Pay attention as you read the parables of Jesus and you may discern a pattern. In the majority of these lessons, He defines an authority figure engaged with two groups of people. One group is made up of those serving and working for the one in charge. The members of this group then represent their boss to the other group — a larger, somewhat less connected collection of people.
In Matthew 22, Jesus speaks of a king, his son, and a wedding feast. The son is to be married and there will be a magnificent banquet of celebration. The king was throwing a party, and it would have been considered an honor to be on his invitation list.
Today, weddings are big productions. Dresses must be chosen, menus decided upon, and programs organized and printed. But a lot of negotiation goes into getting the guest list in order. Couples and families labor and haggle over who to invite. It can get quite messy trying to decide who gets to sit at the table.
All of this was done by the king in this parable and now his servants carried this message: “Behold, I have prepared my dinner: my oxen and my fatlings are killed, and all things are ready: come unto the marriage” (Matthew 22:5).
To us, “Yes, I’ll be there,” seems to be the only right answer to such an announcement. It’s the king and his son after all. And, there would be meat for all to eat.
Laxity, Brutality and Leaven
The next sentences provide the shock and awe factor in this teaching of Jesus: “But they made light of it, and went their ways.”
What “ways” were so important that some would choose to blow off the call of a king? Jesus said that one went to his farm and another to his merchandise. The demands of work and money mattered more to these folks. Their responses were passive and indifferent. The invitation came; they shrugged and moved on with their lives.
These responses seem rude, but somewhat harmless when compared to the next group mentioned by the Savior. An aggressive “remnant” is referred to in Matthew 22:6. These people, agitated by the invite, reacted with violence and murder against the servants of the king.
This parable comes late in the public ministry of Jesus. The Savior and His ministry are clearly now on the radar of the Pharisees and Sadducees, the religious and civic leaders in Jerusalem and Judea. These leaders plotted to put Jesus away, seeking a way to kill Him and stifle His movement.Since the depravity of the human race is ignored, many casually question the reality of Jesus. Click To Tweet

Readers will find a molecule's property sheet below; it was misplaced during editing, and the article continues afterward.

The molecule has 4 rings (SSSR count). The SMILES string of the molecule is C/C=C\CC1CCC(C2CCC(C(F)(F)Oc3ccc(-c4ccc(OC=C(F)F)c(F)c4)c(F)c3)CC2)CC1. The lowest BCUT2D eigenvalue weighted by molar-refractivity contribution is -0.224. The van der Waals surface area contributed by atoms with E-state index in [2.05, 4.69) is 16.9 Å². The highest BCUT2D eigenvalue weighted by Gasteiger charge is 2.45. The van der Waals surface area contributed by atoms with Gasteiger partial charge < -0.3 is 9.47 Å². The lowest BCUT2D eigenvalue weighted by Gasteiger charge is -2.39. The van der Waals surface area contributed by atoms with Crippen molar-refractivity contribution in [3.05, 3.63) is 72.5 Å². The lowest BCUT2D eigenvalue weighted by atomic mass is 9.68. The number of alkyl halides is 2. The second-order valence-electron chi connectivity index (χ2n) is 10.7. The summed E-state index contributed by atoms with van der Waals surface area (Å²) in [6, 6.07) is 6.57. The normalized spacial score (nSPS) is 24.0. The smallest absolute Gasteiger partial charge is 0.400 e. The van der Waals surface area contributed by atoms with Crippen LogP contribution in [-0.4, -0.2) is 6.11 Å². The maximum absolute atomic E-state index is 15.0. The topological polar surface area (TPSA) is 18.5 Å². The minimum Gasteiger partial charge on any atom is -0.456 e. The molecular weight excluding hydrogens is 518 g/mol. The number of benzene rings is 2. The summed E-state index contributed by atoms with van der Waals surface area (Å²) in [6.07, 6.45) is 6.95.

As the time of the Cross drew near, Jesus increasingly directed His message at these leaders and the leaven they had introduced. Leaven is that part of dough that interacts with the air and makes the loaf rise. The fermentation process puffs up and flavors the bread. This is what the devil does with true doctrine for he is the prince and the power of the air. He introduces leaven to affect the taste of truth and stimulate deceptions and distractions.
During Jesus’ time on earth, worship life at the Temple in Jerusalem bore little resemblance to what was defined in the books of Moses. Motivations driven by tradition and profit turned this sacred place into something Jesus labeled “a den of thieves.” The space God intended to be a place of prayer for all nations was now dominated by money making and empty routines.
This leaven obscured the real and simple message that God had sent out – “Come to My table, rejoice in the Son, and eat freely of a feast prepared in grace.”
Go and Call People to Supper
God is still calling people to come to His table. But there is a lot of leaven out there flavoring the truth. And, there seems to be this general attitude in regard to Christ: “We will not have this man reign over us” (Luke 19:14). Since the depravity of the human race is ignored, many casually question the reality of Jesus and dismiss the validity of the Scriptures.
Dwell on these disappointments for too long and discouragement can settle upon us. However, the Holy Spirit remains active and engaged in and through the people of God. Let us continue to find our joy in the Lord. May we exalt His Name. Let’s ask the Spirit to guide us in our understanding and communication of the Word.
The parable in Matthew 22 concludes with something of a call to the servants of Jesus: “Go ye therefore into the highways, and as many as ye shall find, bid to the marriage” (Matthew 22:9).
May we take heed to fulfill this commission. We serve the King and are alive in His Son
We await the day when we shall sit with Him at the great Marriage Supper of the Lamb.
Want to hear more about these things? Check out the following messages from Thomas Schaller, pastor of Greater Grace Church in Baltimore: “The Faithful God Greater Than the House He Made” and “Unto We Who Believe, God is Precious.”